The literature is replete with relatively small studies of candidate genes, using either common or rare variant approaches, which do not reach the criteria set out for categories 1 and 2. Genes that had two such lines of supporting evidence were placed in category 3, and those with one line of evidence were placed in category 4. Some additional lines of "accessory evidence" (indicated as "acc" in the score cards) could also boost a gene from category 4 to 3.


Decreased from 4 to 3

New Scoring Scheme

A single de novo synonymous SNP in the IL1R2 gene was identified with autism through exome sequencing (O'Roak et al., 2011).

Reports Added
[New Scoring Scheme]
No data

Increased from No data to 4


A single de novo synonymous SNP in the IL1R2 gene was identified with autism through exome sequencing (O'Roak et al., 2011).

No data

Increased from No data to 4


A single de novo synonymous SNP in the IL1R2 gene was identified with autism through exome sequencing (O'Roak et al., 2011).

Krishnan Probability Score

Score 0.41234413131203

Ranking 22131/25841 scored genes

[Show Scoring Methodology]
Krishnan and colleagues generated probability scores genome-wide by using a machine learning approach on a human brain-specific gene network. The method was first presented in Nat Neurosci 19, 1454-1462 (2016), and scores for more than 25,000 RefSeq genes can be accessed in column G of supplementary table 3 (see: A searchable browser, with the ability to view networks of associated ASD risk genes, can be found at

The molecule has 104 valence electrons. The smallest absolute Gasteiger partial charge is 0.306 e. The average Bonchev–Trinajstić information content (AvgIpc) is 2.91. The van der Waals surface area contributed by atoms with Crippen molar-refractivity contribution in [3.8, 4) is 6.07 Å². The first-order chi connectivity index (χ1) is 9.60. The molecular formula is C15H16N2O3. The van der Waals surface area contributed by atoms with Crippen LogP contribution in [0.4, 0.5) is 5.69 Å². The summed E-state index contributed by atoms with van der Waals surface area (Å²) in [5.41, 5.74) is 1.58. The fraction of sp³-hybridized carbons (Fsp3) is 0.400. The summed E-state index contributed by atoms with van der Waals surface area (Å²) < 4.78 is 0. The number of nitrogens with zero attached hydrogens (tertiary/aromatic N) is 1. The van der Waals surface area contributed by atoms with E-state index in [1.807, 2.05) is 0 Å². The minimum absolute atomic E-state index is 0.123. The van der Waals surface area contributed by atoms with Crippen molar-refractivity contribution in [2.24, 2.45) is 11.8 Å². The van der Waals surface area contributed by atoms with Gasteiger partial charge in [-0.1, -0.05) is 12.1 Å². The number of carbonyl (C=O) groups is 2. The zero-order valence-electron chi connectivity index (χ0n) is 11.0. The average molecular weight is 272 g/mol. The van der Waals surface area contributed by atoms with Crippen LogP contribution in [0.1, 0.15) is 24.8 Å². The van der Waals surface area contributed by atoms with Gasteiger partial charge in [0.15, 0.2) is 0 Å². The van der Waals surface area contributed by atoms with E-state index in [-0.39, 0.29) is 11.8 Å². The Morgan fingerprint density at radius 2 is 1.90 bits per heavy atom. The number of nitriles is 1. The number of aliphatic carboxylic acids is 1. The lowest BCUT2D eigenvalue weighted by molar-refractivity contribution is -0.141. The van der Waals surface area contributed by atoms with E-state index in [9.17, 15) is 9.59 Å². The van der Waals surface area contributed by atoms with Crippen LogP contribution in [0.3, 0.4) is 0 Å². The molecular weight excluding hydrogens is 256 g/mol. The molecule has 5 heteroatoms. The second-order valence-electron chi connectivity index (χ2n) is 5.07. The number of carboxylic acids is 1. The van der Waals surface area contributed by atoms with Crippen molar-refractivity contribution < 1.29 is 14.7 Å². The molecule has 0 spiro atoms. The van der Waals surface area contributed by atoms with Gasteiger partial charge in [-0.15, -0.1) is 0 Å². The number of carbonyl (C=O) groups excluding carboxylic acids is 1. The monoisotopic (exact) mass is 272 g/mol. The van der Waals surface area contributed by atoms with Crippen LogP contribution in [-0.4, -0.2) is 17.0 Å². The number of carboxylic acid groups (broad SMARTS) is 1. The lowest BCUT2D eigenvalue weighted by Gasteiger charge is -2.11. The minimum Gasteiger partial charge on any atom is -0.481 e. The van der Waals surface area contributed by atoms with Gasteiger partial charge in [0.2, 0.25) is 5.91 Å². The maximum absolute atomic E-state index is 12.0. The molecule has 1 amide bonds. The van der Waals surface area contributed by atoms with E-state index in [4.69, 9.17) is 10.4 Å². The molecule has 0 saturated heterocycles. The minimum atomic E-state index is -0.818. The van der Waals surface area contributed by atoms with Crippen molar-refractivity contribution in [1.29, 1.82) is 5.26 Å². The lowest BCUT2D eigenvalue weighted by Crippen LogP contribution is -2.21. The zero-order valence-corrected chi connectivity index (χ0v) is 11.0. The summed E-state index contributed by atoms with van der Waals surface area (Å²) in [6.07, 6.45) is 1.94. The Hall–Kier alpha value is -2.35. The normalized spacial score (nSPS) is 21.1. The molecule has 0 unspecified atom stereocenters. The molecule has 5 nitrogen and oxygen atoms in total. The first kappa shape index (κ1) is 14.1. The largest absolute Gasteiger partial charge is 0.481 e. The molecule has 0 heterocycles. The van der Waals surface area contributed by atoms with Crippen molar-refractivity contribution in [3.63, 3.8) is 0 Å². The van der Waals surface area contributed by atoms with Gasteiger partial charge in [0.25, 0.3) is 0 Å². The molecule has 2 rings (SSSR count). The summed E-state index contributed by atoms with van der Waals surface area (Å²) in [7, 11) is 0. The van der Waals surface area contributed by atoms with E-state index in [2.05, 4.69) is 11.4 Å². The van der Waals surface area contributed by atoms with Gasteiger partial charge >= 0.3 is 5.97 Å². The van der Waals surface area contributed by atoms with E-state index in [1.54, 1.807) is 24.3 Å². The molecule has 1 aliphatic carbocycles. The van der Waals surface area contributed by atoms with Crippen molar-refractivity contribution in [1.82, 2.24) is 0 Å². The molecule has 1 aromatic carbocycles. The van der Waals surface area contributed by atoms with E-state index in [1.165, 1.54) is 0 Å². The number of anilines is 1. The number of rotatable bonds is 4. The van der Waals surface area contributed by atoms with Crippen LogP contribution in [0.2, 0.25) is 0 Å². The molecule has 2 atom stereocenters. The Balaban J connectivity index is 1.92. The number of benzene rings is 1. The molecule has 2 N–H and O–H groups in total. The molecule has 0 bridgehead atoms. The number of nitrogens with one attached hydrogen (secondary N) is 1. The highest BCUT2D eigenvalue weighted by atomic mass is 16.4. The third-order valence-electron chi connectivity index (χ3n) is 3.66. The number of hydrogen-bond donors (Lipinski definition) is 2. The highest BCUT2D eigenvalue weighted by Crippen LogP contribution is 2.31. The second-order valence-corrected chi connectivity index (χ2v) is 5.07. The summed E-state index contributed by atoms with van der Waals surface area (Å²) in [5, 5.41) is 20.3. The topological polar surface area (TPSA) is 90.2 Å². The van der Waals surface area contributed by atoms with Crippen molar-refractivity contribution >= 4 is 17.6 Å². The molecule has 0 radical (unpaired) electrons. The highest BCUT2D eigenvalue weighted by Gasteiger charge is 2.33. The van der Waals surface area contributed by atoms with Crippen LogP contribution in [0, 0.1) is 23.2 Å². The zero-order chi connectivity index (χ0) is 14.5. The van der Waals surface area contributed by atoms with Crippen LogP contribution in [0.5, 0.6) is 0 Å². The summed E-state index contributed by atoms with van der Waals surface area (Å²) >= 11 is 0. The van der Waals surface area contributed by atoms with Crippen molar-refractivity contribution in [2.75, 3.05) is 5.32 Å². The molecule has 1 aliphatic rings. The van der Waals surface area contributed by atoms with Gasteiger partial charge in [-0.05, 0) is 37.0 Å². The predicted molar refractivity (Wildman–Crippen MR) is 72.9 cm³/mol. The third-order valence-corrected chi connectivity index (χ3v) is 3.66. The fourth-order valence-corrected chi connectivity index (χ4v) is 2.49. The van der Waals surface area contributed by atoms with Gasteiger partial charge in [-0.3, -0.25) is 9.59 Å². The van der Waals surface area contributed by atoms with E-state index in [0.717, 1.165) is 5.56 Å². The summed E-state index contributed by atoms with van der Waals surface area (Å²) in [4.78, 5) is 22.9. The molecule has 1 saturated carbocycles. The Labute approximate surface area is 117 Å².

ExAC Score

Score 1.9524279172041E-7

Ranking 15518/18225 scored genes

[Show Scoring Methodology]
The Exome Aggregation Consortium (ExAC) is a summary database of 60,706 exomes that has been widely used to estimate 'constraint' on mutation for individual genes. It was introduced by Lek et al. Nature 536, 285-291 (2016), and the ExAC browser can be found at The pLI score was developed as measure of intolerance to loss-of- function mutation. A pLI > 0.9 is generally viewed as highly constrained, and thus any loss-of- function mutations in autism in such a gene would be more likely to confer risk. For a full list of pLI scores see: aned_exac_nonTCGA_z_pli_rec_null_data.txt
Sanders TADA Score

Score 0.94992155798038

Ranking 18286/18665 scored genes

[Show Scoring Methodology]